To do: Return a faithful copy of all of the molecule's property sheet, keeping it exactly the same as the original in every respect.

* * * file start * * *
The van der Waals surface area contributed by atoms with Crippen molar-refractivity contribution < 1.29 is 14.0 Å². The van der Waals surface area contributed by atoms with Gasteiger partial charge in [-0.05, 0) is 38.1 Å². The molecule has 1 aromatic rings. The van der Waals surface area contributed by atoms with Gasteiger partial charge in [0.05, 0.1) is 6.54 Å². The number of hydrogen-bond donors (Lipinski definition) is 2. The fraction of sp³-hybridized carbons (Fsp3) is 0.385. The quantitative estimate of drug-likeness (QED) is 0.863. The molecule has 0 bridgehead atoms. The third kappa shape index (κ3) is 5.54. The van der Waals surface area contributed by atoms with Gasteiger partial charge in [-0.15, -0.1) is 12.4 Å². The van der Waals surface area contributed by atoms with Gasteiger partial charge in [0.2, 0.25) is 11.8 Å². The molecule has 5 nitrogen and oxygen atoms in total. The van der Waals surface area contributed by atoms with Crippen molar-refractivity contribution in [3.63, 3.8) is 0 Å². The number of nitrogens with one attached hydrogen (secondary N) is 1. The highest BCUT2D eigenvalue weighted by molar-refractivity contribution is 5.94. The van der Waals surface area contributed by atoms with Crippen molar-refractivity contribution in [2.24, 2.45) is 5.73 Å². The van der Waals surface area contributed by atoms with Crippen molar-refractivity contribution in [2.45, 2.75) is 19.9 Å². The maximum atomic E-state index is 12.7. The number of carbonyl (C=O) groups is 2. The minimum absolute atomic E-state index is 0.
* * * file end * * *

The van der Waals surface area contributed by atoms with Crippen molar-refractivity contribution < 1.29 is 14.0 Å². The van der Waals surface area contributed by atoms with Gasteiger partial charge in [-0.05, 0) is 38.1 Å². The molecule has 1 aromatic rings. The van der Waals surface area contributed by atoms with Gasteiger partial charge in [0.05, 0.1) is 6.54 Å². The number of hydrogen-bond donors (Lipinski definition) is 2. The fraction of sp³-hybridized carbons (Fsp3) is 0.385. The quantitative estimate of drug-likeness (QED) is 0.863. The molecule has 0 bridgehead atoms. The third kappa shape index (κ3) is 5.54. The van der Waals surface area contributed by atoms with Gasteiger partial charge in [-0.15, -0.1) is 12.4 Å². The van der Waals surface area contributed by atoms with Gasteiger partial charge in [0.2, 0.25) is 11.8 Å². The molecule has 5 nitrogen and oxygen atoms in total. The van der Waals surface area contributed by atoms with Crippen molar-refractivity contribution in [3.63, 3.8) is 0 Å². The number of nitrogens with one attached hydrogen (secondary N) is 1. The highest BCUT2D eigenvalue weighted by molar-refractivity contribution is 5.94. The van der Waals surface area contributed by atoms with Crippen molar-refractivity contribution in [2.24, 2.45) is 5.73 Å². The van der Waals surface area contributed by atoms with Crippen molar-refractivity contribution in [2.45, 2.75) is 19.9 Å². The maximum atomic E-state index is 12.7. The number of carbonyl (C=O) groups is 2. The minimum absolute atomic E-state index is 0.